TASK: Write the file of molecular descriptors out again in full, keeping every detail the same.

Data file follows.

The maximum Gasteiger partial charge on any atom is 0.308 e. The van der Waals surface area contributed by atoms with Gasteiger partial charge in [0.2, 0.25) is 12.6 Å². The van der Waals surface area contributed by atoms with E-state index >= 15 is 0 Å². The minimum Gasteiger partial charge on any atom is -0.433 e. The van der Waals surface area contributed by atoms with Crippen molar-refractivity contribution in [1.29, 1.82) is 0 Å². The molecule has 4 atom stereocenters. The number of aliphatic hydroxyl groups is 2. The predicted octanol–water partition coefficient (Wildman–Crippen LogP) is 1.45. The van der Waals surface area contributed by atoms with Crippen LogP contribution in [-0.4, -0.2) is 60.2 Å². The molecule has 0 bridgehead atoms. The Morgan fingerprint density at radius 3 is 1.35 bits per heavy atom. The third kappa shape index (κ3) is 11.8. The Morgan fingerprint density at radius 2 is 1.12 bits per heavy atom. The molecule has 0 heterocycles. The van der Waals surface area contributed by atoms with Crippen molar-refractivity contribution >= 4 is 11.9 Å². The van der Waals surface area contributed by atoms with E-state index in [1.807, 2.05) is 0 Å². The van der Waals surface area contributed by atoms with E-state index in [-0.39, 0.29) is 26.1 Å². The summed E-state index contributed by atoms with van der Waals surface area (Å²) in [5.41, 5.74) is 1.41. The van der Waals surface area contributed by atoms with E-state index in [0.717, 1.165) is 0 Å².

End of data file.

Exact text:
The maximum Gasteiger partial charge on any atom is 0.308 e. The van der Waals surface area contributed by atoms with Gasteiger partial charge in [0.2, 0.25) is 12.6 Å². The van der Waals surface area contributed by atoms with E-state index >= 15 is 0 Å². The minimum Gasteiger partial charge on any atom is -0.433 e. The van der Waals surface area contributed by atoms with Crippen molar-refractivity contribution in [1.29, 1.82) is 0 Å². The molecule has 4 atom stereocenters. The number of aliphatic hydroxyl groups is 2. The predicted octanol–water partition coefficient (Wildman–Crippen LogP) is 1.45. The van der Waals surface area contributed by atoms with Crippen LogP contribution in [-0.4, -0.2) is 60.2 Å². The molecule has 0 bridgehead atoms. The Morgan fingerprint density at radius 3 is 1.35 bits per heavy atom. The third kappa shape index (κ3) is 11.8. The Morgan fingerprint density at radius 2 is 1.12 bits per heavy atom. The molecule has 0 heterocycles. The van der Waals surface area contributed by atoms with Crippen molar-refractivity contribution >= 4 is 11.9 Å². The van der Waals surface area contributed by atoms with E-state index in [1.807, 2.05) is 0 Å². The van der Waals surface area contributed by atoms with E-state index in [-0.39, 0.29) is 26.1 Å². The summed E-state index contributed by atoms with van der Waals surface area (Å²) in [5.41, 5.74) is 1.41. The van der Waals surface area contributed by atoms with E-state index in [0.717, 1.165) is 0 Å².